At Lake Forest College, dining director Michael Bennett hasn't decided what to do with the 1,000 green plastic trays stacked floor-to-ceiling in the kitchen.
"We don't want to throw them in a landfill," he said.
What do you think? Is banning cafeteria trays a good idea or no, or are you torn like myself?
Here are some opinions noted in the article:
"At most, I'll carry two, maybe three plates on top of each other," Bacon, 18, said. "I would love to have a tray."
"It makes me miserable every day," Lake Forest senior Patrick Casten said, grumbling as he cut into a slice of meatloaf. "I asked for a tray in the beginning of the year and even offered to wash it myself. They said no."
The change caught Sanam Vazirabadi, a sophomore at Roosevelt University in Chicago, off-guard when she returned to school. Instead of balancing a plate of food on a tray, she balanced it atop her books. She twice dropped a knife before sitting down to eat.
"It makes it more difficult, that's for sure," she said.
"It does save you from eating too much," said Roosevelt University freshman Nicole Koehle, 18, who recently ate ravioli and sweet and sour chicken for lunch. "People probably don't feel like getting up to get more."
I also found a couple interesting opinions from the Chicago Tribune:
I laughed at the story about college campuses going green by eliminating cafeteria trays, assuming the student will eat less ("Friendly to planet, rude to diners," Page 1, Sept. 7). I attended one college that used meal plans that consisted of a meal card with your photo and flat fee for meals each semester. We were allowed three meals a day with limited items and we had trays to carry our meals.
Eliminating trays to save water, I do not understand. Global warming is supposed to be bringing us an abundance of water, why the conservation?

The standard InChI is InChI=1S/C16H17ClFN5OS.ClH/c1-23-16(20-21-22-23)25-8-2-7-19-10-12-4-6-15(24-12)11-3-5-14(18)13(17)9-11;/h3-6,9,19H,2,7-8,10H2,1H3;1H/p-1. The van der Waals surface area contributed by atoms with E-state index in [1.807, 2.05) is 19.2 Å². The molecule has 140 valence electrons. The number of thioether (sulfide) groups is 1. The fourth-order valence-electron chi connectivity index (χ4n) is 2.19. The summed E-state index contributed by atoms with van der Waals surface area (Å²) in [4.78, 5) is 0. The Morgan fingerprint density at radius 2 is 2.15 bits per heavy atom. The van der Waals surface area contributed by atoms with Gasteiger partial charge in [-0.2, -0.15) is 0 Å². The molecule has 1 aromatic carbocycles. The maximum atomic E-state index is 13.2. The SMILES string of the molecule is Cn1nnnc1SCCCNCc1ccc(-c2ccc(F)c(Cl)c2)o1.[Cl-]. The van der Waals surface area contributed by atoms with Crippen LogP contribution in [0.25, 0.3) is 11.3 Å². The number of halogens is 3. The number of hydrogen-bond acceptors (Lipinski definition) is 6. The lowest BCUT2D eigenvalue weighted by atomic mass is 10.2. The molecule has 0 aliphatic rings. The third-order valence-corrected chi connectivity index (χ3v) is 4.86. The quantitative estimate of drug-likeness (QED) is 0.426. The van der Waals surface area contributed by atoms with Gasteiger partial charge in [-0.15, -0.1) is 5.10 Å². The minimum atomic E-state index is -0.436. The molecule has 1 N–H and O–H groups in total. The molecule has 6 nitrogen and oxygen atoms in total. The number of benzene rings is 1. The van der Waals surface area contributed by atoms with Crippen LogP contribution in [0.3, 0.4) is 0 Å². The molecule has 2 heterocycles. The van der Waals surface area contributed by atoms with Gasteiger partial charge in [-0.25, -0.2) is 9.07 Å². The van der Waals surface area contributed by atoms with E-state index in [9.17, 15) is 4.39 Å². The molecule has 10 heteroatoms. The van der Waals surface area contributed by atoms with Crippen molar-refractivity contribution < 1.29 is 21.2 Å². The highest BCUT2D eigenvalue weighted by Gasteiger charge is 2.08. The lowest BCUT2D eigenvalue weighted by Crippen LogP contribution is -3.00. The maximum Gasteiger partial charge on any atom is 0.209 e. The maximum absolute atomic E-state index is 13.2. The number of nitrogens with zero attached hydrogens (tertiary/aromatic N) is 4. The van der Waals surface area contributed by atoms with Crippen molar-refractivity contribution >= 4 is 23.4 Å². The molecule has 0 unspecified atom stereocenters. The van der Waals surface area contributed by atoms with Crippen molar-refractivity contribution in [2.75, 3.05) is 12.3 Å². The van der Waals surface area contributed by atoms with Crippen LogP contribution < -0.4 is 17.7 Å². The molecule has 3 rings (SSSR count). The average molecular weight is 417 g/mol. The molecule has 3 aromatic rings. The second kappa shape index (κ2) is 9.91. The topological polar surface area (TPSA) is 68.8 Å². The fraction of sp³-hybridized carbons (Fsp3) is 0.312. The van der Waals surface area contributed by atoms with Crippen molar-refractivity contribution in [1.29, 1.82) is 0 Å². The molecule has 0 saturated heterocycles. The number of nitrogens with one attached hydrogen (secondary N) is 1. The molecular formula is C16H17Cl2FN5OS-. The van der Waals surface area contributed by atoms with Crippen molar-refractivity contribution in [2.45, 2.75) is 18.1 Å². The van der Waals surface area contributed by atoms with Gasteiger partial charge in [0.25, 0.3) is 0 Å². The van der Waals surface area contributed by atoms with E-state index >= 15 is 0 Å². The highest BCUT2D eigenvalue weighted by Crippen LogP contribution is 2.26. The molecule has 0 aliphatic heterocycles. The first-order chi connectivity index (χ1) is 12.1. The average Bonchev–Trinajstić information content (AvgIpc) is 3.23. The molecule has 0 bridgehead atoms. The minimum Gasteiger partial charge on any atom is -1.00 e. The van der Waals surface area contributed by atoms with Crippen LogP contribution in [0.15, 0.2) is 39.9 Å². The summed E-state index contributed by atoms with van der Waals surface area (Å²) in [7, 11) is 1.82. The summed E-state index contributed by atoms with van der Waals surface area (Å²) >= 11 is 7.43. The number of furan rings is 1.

If getting rid of college cafeteria trays is such a good idea, then why aren't other cafeterias getting rid of them? I eat at the IKEA cafeteria every now and then, and the use of trays is alive and well. It appears to me that IKEA would need to have employees bus tables or change the layout of the cafeteria, if it did away with trays.
While there are people who will try to put as much food as possible on a tray, to me, it's still necessary to have a tray. It's far easier to carry a dinner plate with entree and vegetable, a salad plate, a dessert plate, napkin, silverware, and a glass or coffee cup on a tray, then to force students make repeated trips through the serving lines.
If college administrators think that this is going to reduce wasted food, they are mistaken. My guess is that college administrators don't go to Las Vegas very often, where diners in casino buffets pile food four, five, and even six inches high on a dinner plate, just to reduce the number of trips through the serving lines. Undoubtedly, college students will start daring each other to see how much food they can pile on a dinner plate.
For students who believe they need a tray, here's a word of advice. They should buy their own trays and carry them from their dorm rooms to the dining hall. It might be a bit like flying, where passengers need to bring their own food, beverages, pillows, blankets, and magazines, but it beats having to go through the serving line several times before taking the first bite of a meal.
Downers Grove, Ill.